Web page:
We were pretty much the epicenter of the middle of nowhere.
At least, that's what I thought.
Turns out, I couldn't have been more wrong.
There was a curse.
There was a girl.
And in the end, there was a grave.
Lena Duchannes is unlike anyone the small Southern town of Gatlin has ever seen, and she's struggling to conceal her power and a curse that has haunted her family for generations. But even within the overgrown gardens, murky swamps and crumbling graveyards of the forgotten South, a secret cannot stay hidden forever.
Ethan Wate, who has been counting the months until he can escape from Gatlin, is haunted by dreams of a beautiful girl he has never met. When Lena moves into the town's oldest and most infamous plantation, Ethan is inexplicably drawn to her and determined to uncover the connection between them.
In a town with no surprises, one secret could change everything.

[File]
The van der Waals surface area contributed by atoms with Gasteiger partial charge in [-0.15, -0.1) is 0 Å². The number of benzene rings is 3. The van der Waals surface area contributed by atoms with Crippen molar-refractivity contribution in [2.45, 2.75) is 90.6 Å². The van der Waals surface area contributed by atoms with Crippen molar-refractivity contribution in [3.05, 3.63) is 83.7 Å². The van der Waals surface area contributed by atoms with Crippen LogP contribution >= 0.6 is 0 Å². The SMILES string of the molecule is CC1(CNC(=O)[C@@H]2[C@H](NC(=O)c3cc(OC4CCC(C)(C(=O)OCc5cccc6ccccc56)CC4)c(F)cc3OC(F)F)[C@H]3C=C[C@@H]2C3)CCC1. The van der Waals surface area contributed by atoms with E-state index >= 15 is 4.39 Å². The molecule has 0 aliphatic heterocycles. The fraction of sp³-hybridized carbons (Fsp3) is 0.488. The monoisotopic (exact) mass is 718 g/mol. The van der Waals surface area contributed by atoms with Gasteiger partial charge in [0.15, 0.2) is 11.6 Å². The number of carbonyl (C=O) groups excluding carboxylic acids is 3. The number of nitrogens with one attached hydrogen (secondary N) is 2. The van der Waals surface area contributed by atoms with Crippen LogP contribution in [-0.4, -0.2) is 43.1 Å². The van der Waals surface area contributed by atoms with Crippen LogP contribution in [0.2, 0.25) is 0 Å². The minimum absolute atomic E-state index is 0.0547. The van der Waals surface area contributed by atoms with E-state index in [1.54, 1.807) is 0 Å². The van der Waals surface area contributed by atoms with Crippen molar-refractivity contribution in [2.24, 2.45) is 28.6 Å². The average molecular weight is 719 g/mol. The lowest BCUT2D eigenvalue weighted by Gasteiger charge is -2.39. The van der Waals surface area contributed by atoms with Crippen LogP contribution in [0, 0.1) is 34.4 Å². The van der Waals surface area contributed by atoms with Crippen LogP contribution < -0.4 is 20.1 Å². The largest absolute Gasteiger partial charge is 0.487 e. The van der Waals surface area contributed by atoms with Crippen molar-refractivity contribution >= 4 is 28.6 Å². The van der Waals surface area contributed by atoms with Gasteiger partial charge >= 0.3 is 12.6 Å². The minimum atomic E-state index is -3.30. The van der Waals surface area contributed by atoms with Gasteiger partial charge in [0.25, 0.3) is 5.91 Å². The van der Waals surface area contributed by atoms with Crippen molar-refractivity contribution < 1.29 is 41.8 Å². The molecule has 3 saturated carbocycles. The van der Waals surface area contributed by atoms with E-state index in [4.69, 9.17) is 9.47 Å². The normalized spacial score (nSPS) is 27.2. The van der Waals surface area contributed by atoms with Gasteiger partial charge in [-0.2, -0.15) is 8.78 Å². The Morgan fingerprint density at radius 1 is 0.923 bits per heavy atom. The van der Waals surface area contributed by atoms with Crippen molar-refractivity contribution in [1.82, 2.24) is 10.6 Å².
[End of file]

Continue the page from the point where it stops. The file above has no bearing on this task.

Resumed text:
Part of the reason why i liked this book was because it was set in the south. I know, lame excuse right? But I tend to have a weak spot for setting. Anywhere cool and I will read the book in a hot minute! I loved the Southern Atmosphere that Beautiful Creatures had, with pinch of Gothic thrown in!
I did like the premise of the story, although the forbidden, destined love preoccupation has become extremely popular in the last few years. However, it managed to keep my interest, and I was able to read it without thinking that I had read it before. I did feel that it dragged on a bit, and found my self distracted towards the end of the 563 pages.
I completely agree with what was said at Literary treats, so I'll quote it:
"I love that Garcia and Stohl tell the story from the guy’s perspective, and that there is no love triangle. I especially love that, while the focus of the story is the romance, there is an entire world beyond the love story, and the characters’ actions have significance far beyond their relationship. From the first chapter, I felt myself drawn into this world, and I wanted to find out more. The book did strike me as long, but the story is fascinating. It’s also really scary — I can definitely imagine it playing out well on screen, and I can just picture myself covering my eyes in the theatre..."I would recommend this for you if you: are a teenage girl (14+) or if you liked books similar to Jinx by Meg Cabot.
Second Opinions & Extras
An Interview with Kami Garcia and Margaret Stohl (scroll down a bit)
Oh! Paper Pages